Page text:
Washington Supreme Court Expands Physicians’ Duty to Third Parties

by Cozen O'Connor
Contact

Cozen O'Connor

Most states have laws either requiring or permitting mental health professionals to disclose information about patients who may become violent. These voluntary or mandatory reporting laws require a balancing of the confidentiality of information disclosed within the doctor-patient relationship and public safety. These reporting laws provide exceptions for health professionals who might otherwise be liable for breaching their patient’s confidentiality.

On December 22, 2016, the Washington Supreme Court issued its decision in Volk v. DeMeerleer, No. 91387-1, 2016 Wash. LEXIS 1374, in which it expanded the duty of physicians to protect third parties who might be victims of violence, even in the absence of actual threats against identifiable targets and even where the physician-patient relationship is limited to out-patient treatment. The ruling increases physicians’ potential legal liability by expanding the group of individuals to whom he or she may owe a duty of care, and by increasing what is required for the physician meet the standard of care by requiring providers to delve further into patient statements regarding violence in order to reveal potential threats.

In Volk, Beverly Volk, the mother of Rebecca Schiering, and Schiering’s oldest son (collectively, Volk) sued psychiatrist Howard Ashby and Spokane Psychiatric Clinic PS (the clinic) for medical malpractice and medical negligence after DeMeerleer murdered Schiering and her nine-year-old son and attempted to murder her oldest son.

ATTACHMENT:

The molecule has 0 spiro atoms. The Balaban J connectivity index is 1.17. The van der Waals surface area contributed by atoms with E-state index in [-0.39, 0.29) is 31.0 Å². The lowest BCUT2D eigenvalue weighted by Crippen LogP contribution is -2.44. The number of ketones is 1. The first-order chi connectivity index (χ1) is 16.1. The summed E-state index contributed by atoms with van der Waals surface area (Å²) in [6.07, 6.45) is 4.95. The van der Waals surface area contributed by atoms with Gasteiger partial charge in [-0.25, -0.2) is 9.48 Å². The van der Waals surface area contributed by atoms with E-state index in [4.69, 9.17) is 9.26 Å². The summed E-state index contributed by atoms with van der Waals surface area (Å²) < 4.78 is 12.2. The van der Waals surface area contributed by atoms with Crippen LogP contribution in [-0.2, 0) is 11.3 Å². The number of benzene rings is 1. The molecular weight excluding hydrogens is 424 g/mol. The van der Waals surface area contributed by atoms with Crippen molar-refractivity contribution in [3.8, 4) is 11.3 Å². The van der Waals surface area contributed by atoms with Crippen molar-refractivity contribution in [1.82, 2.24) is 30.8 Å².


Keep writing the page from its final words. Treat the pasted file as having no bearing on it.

Prior to the attack, DeMeerleer had been an outpatient of psychiatrist Howard Ashby for nine years, during which time he was treated for bipolar and associated disorders. He had expressed suicidal and homicidal ideations, but never named Schiering or her children as potential victims. DeMeerleer began a serious relationship with Schiering in 2005. Before breaking up in 2009, Schiering and DeMeerleer were living together with Schiering’s three children.

DeMeerleer met with Ashby in April 2010, for what would be the final time. Ashby noted that DeMeerleer’s mood was unstable and that he had suicidal ideations, but that DeMeerleer had promised not to act on them. Ashby continued DeMeerleer on his existing medication regime.

Schiering and DeMeerleer briefly mended their relationship, but on July 16, 2010, Schiering ended their relationship for good. On the night of July 17, or the early morning of July 18, 2010, DeMeerleer entered Schiering’s home and killed her and her nine-year-old son. Schiering’s older son was able to escape. DeMeerleer returned to his home and took his life.

Volk alleged that Ashby and the clinic breached their duty under Petersen v. State, 100 Wn.2d 421, 671 P.2d 230 (1983), which held that once a special relationship exists between a mental health professional and his or her patient, the mental health professional owes a duty of reasonable care to any foreseeable victim of the patient (the Petersen duty).1 Ashby and the clinic moved for summary judgment on the basis that the attack was not foreseeable and that Ashby did not owe DeMeerleer’s victims a duty of care. Despite acknowledging a special relationship between himself and DeMeerleer, Ashby and the clinic argued that they had no duty to warn Schiering because DeMeerleer “never communicated an ‘actual threat of physical violence against a reasonably identifiable victim or victims.’”

In opposing summary judgment, Volk’s expert psychiatrist opined that Ashby had breached the standard of care “by failing to inquire into DeMeerleer’s suicidal thoughts and instead relying on [his] self-reporting.” The expert opined that further “inquiry into DeMeerleer’s mental state … may have revealed the threat so that further action could have been taken to prevent harm to Schiering and her sons.”